National Minimum Wage ‘manifestly inadequate’: ACCER
The Australian Catholic Council for Employment Relations (ACCER) has called on Fair Work Australia to increase the national minimum wage (NMW), claiming that current standards amount to ‘poverty wages’ for low income working families.
The announcement was made at the launch of the organisation’s Minimum Wage Submission on Tuesday 6 March, ahead of Fair Work Australia’s Annual Wage Review for 2012.
ACCER’s submission focuses on the needs of the low paid alongside relative living standards, claiming that the current NMW does not allow for all Australians to achieve a decent standard of living. It states that the setting of safety net wages over the past decade has failed low paid workers and their families, leading to social exclusion, highlighting in particular the impact that wage policies have on Australian families.
ACCER’s Minimum Wage Submission proposes:
A percentage increase to reflect Consumer Price Index increases over the past year, which are expected to be about 2.0% by the time of the wage hearing.
A further increase of 1.0% on account of productivity over recent years, with further productivity-based increases to be considered in subsequent wage cases.
The percentage increases be converted to a flat money amount for wage rates below the trades-qualified rate. At a combined 3.0% increase, this would amount to $20.60 per week for low paid workers.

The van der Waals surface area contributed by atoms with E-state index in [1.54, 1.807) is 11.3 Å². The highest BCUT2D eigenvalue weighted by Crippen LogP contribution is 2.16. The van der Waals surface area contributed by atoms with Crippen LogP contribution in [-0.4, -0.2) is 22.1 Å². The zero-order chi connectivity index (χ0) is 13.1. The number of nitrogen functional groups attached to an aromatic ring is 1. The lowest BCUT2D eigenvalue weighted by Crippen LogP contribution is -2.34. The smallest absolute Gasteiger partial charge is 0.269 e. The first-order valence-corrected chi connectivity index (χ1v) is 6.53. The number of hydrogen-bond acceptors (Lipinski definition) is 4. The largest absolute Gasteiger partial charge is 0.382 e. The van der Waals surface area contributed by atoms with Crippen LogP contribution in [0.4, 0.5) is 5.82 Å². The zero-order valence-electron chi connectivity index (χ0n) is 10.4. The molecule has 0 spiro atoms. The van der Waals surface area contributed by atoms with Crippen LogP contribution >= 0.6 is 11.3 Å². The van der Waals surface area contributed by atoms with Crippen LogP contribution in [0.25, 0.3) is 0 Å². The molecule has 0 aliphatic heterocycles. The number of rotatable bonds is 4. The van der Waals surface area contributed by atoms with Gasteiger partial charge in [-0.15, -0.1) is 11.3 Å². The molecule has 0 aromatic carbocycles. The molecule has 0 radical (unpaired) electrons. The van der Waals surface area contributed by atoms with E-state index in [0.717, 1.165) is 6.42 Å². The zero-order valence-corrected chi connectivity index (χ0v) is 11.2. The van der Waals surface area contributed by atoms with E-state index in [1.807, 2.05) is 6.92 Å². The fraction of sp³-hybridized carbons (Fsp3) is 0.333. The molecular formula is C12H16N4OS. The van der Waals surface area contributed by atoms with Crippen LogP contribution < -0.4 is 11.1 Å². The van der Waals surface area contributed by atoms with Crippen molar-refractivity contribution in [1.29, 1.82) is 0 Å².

National Minimum Wage:
That the current NMW of $589.30 per week be raised over time, to match the base cleaner’s classification rate of pay, currently $629.50.
That this target rate be adopted pending the completion of a research program designed to identify the needs of workers and their families.
To adjust the NMW in 2012 in a similar way to award wages and that it be adjusted by a further amount of $10.00 per week.
That the cost of this first step towards a decent National Minimum Wage would be insignificant.
Tuesday’s launch event was attended by keynote speaker John Buchanan, Professor and Director, Sydney University Business School, who supports ACCER’s contention that quantifying the needs of low paid workers and their families is a crucial research activity in the setting of fair minimum wages.
Brian Lawrence, Chairman of the Australian Catholic Council for Employment Relations said:
"Fair Work Australia has a statutory obligation to inquire into the needs of the low paid in the setting of fair minimum wages. ACCER has for years maintained that better wages and conditions of employment are absolutely essential if we are to deal with the unacceptable degree of family and social dysfunction that we now have in Australia. We are looking for strong support from the Commonwealth Government because without better wages its policies to promote the social inclusion of low paid working families will mean nothing."
Anthony Farley, Executive Director of the Catholic Commission for Employment Relations (CCER), the state body representing NSW/ACT employers, added:
"Catholic Social Teaching says that all workers have the right to wages that will support their families at a decent standard of living. The current minimum wage does not provide this, which is simply unacceptable. This is a growing social problem that won’t go away. A slash and burn approach to the low paid is nothing more than a race to the bottom."
The Catholic Church is one of the biggest employers in Australia, with more than 150,000 employees across health, aged care, education, welfare and administration.ACCER is a council of the Australian Catholic Bishops Conference. CCER represents the interests of Catholic employers in NSW and the ACT through advocacy, support and training in workplace relations matters.
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